19 Oct Are 12 Step Meetings Enough?
Most people finding their way into recovery are familiar with 12 step meetings. Is just attending 12 step meetings enough to stay sober though? What does it actually take to stay sober as a young person?
Meetings Play a Part
Last week, we talked about the importance of 12 step meetings for young people in sobriety and discussed why frequent attendance is crucial. So by no means are they not a big part of recovery. To recap, the fellowship that they provide gives young people a healthy new community to plug into and replace the previous negative influences they have had in their lives. 12 step meetings also provide a convenient springboard for many of the other things that are necessary in order to maintain recovery as a young person. Service opportunities, helpful insight and a positive way to spend the evening time are all provided through 12 step meetings.
A Total Life Change
The reality though, is that if attending 12 step meetings is the only change made in a young person’s daily life, their chances of staying sober are very slim. There are a lot of other pieces that go into the bigger picture in order to maintain recovery. Recovery is not so much about simply removing drug and alcohol from the picture as it is about restructuring the way that someone behaves, thinks, and copes with their struggles. Making these more fundamental changes to character and the way that we do things as young people is much more crucial to remaining sober. There are a few key elements that should not be neglected in any young person’s life in recovery.
A Clean House
One of the most basic changes that young people have to begin with in recovery is getting their house in order. This concept has a few different meanings. In early recovery though, it primarily refers to exactly what it sounds like – removing physical clutter and attending to the basics like personal hygiene. Many that started drinking and using drugs at a young age never picked up or paid attention to many of the basic skills that normal people find second nature. Learning how to start making the bed in the morning, putting the cap on the toothpaste, doing laundry, keeping dishes out of the sink and generally keeping the home in order goes a long mind to reducing mental clutter and allowing young addicts to feel good about themselves. The other meaning of keeping a clean house refers to the internal work that comes through the 12 step process. Keeping ourselves clean emotionally clear of clutter is a lot easier when our outsides are also clean though.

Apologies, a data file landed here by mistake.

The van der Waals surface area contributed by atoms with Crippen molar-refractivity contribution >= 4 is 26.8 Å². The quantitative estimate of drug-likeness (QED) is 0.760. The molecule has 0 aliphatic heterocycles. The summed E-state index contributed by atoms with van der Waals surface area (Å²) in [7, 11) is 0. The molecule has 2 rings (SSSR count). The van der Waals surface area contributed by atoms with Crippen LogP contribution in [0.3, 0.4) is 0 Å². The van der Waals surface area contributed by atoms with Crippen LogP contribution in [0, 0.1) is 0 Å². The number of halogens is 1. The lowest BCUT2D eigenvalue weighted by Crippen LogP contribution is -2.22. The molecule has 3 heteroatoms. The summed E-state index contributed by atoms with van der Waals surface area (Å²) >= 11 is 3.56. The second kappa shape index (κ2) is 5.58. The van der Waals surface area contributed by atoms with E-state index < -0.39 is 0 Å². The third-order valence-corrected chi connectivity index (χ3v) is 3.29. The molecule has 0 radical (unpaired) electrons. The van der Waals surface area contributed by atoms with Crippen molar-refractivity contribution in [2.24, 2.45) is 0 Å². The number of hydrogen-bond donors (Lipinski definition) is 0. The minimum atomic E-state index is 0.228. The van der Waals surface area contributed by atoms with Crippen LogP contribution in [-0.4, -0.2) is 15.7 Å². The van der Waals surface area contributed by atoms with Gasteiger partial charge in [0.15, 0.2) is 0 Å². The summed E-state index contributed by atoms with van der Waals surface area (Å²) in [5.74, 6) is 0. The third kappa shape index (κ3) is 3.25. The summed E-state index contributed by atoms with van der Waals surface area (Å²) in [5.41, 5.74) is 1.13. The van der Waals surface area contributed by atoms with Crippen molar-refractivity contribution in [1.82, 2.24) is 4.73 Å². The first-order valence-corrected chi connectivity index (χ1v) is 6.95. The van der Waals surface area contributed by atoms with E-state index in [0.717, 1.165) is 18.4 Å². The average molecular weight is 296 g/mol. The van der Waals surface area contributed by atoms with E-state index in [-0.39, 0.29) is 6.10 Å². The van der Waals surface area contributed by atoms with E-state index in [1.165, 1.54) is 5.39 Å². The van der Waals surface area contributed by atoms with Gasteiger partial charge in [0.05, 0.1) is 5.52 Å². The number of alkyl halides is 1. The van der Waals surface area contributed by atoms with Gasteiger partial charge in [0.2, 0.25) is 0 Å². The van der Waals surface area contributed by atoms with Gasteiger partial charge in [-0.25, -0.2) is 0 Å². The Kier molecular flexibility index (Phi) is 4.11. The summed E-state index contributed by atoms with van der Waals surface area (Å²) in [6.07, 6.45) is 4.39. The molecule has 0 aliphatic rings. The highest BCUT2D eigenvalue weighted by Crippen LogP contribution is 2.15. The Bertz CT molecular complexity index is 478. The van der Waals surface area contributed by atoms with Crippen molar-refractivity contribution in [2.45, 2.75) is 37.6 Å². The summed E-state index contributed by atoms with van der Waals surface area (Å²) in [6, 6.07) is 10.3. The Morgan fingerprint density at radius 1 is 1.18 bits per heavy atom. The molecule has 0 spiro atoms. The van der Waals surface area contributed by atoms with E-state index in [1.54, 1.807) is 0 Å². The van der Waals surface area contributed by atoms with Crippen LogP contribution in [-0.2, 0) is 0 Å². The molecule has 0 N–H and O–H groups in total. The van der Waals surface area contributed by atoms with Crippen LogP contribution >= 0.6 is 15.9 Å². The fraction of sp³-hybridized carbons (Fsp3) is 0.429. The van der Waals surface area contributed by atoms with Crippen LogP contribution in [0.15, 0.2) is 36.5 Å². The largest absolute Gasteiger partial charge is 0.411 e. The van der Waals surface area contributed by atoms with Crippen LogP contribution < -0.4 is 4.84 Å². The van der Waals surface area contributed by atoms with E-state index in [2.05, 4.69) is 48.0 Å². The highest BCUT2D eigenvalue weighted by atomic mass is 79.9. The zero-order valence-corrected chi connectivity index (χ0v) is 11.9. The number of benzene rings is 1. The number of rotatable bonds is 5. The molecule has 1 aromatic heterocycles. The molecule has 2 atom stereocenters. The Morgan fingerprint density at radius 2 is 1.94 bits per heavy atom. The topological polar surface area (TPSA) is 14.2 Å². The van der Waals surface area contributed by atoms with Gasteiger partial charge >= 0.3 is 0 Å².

That emotional clutter is often created through things like shame and guilt. Character change is just as important when it comes to maintaining recovery as the initial decision to stop drinking and using. Principles like integrity, selflessness and faith all have to find their way into the life of someone in recovery if there is going to be long term sobriety. As young people getting sober, we have to learn to stop lying, become willing to do things that are often uncomfortable, and be willing to turn many of our desires over to something greater than us. Making these changes starts to remove the emotional clutter that weighs us down. When honesty becomes a priority, the standard of shame and secrets that defines an active addict’s daily state begins to shift to one of self-esteem and self-worth.
The Importance of Service
As these changes are made in an individual’s life though, it is equally important that they begin to give back to others. 12 step meetings are an excellent avenue for being presented with opportunities to do this. There are many other ways to be of service than just with newly sober addicts though. Once in recovery, we have a myriad of chances to begin being of service within our families, the workplace, and society at large. Looking for ways to help provide for others rather than take for ourselves further builds the self-esteem that is so necessary in order to maintain recovery. As active addicts, we live our lives as “takers”. Once in recovery, it is about shifting that mode of living to allow ourselves to become “givers”, constantly seeking what we can offer the world around us.
The Only Thing You Have to Change is Everything
So while meetings are important in recovery, the reality is that we have to change every aspect of our lives and character if we want to enjoy a quality of life and avoid returning to drugs and alcohol. If we can not find peace and contentment without turning to drugs and alcohol, it becomes very difficult to maintain recovery. Once we find ourselves feeling good without the crutch of using though, recovery becomes exciting and at times can feel effortless.